-The latter event needs some support to make it possible. Two other fat-related projects that could use your support: the Fired Fat Girl Travel Fund, and the Fat Nutritionist’s goal of becoming a radical dietician. (How messed-up is it that becoming a dietician requires a more-than-full-time, nine-month-long unpaid internship? Michelle shouldn’t have to turn to the internet to be able to pursue her chosen career.)
Read Gabourey Sidibe’s wonderful speech from the Ms. Foundation Gala. Love her!
-Lesley writes about the awesomeness that is the Adipositivity Project.
-Lonie takes on the myth that when you accept your body and stop trying to lose weight, you’ll lose weight.
-I love this way of looking at stretch marks.
Fat acceptance, like Batman, has no limits.

Bellydancing to Adele = awesome.
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Monday links, 1/20/14

Female sumo wrestler (source)

Remembering Martin Luther King, Jr.
Letters from a YSI jail
Most of you have no idea what Martin Luther King actually did.
MLK Boulevard: a snapshot of King’s dream deferred.
This piece by Ta Nehisi-Coates isn’t directly about MLK, but it’s relevant and so important. 

Fa(t)shion
An ASOS maternity fit review and a SWAK rant
-I’m disappointed but not surprised to hear that ASOS has often stolen designs from indie designers
-More tutu options: this shop, which makes custom tutus in any size for an extra $10, and this plus size tutu.
-Re/Dress will soon be carrying menswear/butchwear!
-Skorch’s Royal Issue is now live.
-The Advanced Style hat party looks like so much fun.
-Ragen writes about fashion-bashing and Gabourey Sidibe; Melissa reminds us that it’s ok to cry, that brash indifference to fat hatred can be great but shouldn’t be the only socially acceptable response. 
San Francisco finds new life for old clothes through a recycling program.
-Evie from Work It, Own It, Use It! is selling some super-cute clothes. I’m especially in love with this floral cardi, but it’s too small for me–one of you should buy it so I can enjoy it vicariously. Same with this Domino Dollhouse bow out skirt, which I love love but wouldn’t wear because I don’t do high waists or zippers.

I love this short documentary about the Sapeurs, a subculture of stylish men in the Congo.

Fat Acceptance
A world without fat people
Chris Christie and pulling the red handle.
Research, the media, and “obesity”: a case study.
-Melissa debunks yet another myth about fat people, that we want to force everyone to find us attractive
-Brodie writes about the lack of fat representation in the media beyond characters who are walking jokes.

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If I were Gabourey Sidibe’s stylist, part 2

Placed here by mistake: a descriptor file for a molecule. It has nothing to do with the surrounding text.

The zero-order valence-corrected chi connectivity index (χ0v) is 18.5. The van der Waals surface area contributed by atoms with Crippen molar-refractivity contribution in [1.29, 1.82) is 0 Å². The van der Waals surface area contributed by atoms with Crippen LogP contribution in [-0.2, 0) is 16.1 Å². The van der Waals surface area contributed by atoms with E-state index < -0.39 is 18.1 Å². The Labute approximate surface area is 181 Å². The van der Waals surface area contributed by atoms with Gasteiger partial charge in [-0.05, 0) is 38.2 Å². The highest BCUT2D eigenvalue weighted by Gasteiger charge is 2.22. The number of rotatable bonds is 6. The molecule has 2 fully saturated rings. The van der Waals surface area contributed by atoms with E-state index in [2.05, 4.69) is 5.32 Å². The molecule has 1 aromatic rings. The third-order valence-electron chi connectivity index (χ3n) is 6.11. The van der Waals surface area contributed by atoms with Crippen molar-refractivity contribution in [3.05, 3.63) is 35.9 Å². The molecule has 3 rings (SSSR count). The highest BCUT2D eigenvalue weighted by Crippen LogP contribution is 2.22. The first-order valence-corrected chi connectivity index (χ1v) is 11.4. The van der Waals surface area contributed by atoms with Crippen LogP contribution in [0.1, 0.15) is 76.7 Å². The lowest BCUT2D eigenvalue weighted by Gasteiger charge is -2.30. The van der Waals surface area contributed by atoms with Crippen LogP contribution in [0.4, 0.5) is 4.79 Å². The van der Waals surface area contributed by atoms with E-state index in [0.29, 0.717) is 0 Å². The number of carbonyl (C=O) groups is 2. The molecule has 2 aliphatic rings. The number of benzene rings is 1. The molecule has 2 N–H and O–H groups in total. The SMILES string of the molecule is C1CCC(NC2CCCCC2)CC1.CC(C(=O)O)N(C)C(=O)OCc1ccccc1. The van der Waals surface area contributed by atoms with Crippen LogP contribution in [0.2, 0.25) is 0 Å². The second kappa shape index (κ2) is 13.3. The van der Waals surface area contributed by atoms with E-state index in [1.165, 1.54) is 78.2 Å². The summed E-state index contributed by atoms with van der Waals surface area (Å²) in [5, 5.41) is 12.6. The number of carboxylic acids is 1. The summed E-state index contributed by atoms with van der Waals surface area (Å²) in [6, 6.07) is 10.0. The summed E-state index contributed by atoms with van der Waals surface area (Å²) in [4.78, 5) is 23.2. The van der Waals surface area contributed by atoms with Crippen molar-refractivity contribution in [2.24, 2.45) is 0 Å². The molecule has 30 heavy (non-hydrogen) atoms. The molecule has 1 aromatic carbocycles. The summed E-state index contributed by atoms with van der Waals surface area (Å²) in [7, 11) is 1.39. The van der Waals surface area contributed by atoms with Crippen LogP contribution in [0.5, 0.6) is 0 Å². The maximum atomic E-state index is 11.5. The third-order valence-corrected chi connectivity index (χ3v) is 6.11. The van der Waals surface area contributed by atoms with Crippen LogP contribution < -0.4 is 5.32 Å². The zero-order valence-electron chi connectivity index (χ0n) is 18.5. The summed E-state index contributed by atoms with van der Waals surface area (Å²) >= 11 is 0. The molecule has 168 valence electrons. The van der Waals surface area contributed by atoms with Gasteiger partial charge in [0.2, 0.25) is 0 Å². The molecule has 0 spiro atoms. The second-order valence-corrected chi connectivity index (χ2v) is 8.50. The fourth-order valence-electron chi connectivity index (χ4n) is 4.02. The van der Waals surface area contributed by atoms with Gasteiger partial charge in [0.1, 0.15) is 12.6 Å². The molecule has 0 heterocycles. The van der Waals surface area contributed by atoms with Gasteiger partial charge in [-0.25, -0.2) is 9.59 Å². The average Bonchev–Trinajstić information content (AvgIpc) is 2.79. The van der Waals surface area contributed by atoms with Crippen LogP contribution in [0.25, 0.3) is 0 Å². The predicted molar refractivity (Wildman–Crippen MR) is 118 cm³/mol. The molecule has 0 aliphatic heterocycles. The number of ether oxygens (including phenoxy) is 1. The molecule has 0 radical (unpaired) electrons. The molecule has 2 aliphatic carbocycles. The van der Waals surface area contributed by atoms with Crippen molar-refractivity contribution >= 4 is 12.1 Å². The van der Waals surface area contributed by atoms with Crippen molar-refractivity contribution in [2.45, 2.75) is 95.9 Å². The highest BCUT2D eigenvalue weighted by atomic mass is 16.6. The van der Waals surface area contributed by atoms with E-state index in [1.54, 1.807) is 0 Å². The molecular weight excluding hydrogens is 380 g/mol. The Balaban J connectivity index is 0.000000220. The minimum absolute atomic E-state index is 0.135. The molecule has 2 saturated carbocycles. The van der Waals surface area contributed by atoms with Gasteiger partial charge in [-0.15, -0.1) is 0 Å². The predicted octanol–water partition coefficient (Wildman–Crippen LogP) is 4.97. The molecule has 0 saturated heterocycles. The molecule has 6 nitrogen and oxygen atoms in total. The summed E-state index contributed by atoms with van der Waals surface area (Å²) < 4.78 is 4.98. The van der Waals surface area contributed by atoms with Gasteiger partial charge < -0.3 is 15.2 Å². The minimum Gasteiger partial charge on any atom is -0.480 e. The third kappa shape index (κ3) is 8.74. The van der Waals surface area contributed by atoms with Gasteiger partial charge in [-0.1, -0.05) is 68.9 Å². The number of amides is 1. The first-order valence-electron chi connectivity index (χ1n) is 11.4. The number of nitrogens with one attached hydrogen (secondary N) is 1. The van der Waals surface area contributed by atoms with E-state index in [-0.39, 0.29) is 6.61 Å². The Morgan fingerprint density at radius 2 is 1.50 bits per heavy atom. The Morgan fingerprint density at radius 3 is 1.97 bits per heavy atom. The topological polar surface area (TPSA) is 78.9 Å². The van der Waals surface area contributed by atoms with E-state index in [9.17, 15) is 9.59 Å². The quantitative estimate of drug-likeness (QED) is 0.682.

I had so much fun coming up with ideas for Gabby to wear that I decided to go ahead and put together some complete outfits.  I had to stop at five because otherwise I would have kept making outfits all day…

You can click each picture to get to the Polyvore set, which includes links to each item.

Gabourey Sidibe alternative outfit 5
Gabourey Sidibe alternative outfit 1
Gabourey Sidibe alternative outfit 4
Gabourey Sidibe alternative outfit 3
Gabourey Sidibe alternative outfit 2

So, Harper’s, when are you going to hire me? 😉

Friday Links, 8/9/13

Mwahahaha! Taken by The Meanwhile Project at Figment Boston.

Fa(t)shion
-Erin has more ideas of things Gabourey Sidibe could have worn in Harper’s Bazaar.
Tripp NYC has a few plus size items available online, and is working on more!
Various exciting fatshion news, including H&M finally selling their clothes online in the US.
Beth Ditto wears Gaultier for her Hawaii wedding, and looks amazing.
-There’s so much fatshion-spiration in Offbeat Bride’s plus size brides Pinterest board.

Fat Acceptance
Virgie Tovar interviews Rachel, a fat-positive personal trainer.
On the necessity for real-world fat communities.
-The book Fatropolis sounds amazing–it’s definitely going on my reading list.
Unintentionally inspirational: the Lumpy Space Princess.
Fat, fibromyalgia, and exercise.

Climate and Sustainability
David Roberts wants to live in a baugruppe, and now I do too.
-A new study shows that today’s technology could be used to power the world with renewable energy–all that’s needed is the political will to do it.
-Bethany uses the Princess Bride as a metaphor for finding the tools to save the world.
Like shopping at local businesses? Now you can invest in them, too.

Everything Else
Immigration is a feminist issue–we need to treat it that way.
-Love this: Dear daughter, I hope you have some fucking awesome sex.
Lady Gaga has a burqa problem. UGH.
-Sarah Kendzior exposes the economic forces behind the myth of “opting out.”
The chronic pain PSA.
Should feminists be critical of compulsory monogamy?
-Two great Captain Awkward posts on online dating and queer romance.
5 tips for calling out transphobia.
How to be an ally to Muslim women: an incomplete starter kit.
Ann Giles’ husband transitioned during their marriage, and 17 years later they’re still in love.
10 thoughts on mental illness, abuse, and survivors.
Hugo Schwyzer and the consumption of redemption narratives.
-A really interesting essay on geek culture.
Visible bodies: transgender narratives retold.
-A beautiful example of doing parenting right: we think he might be a boy.

What have you been reading/writing this week?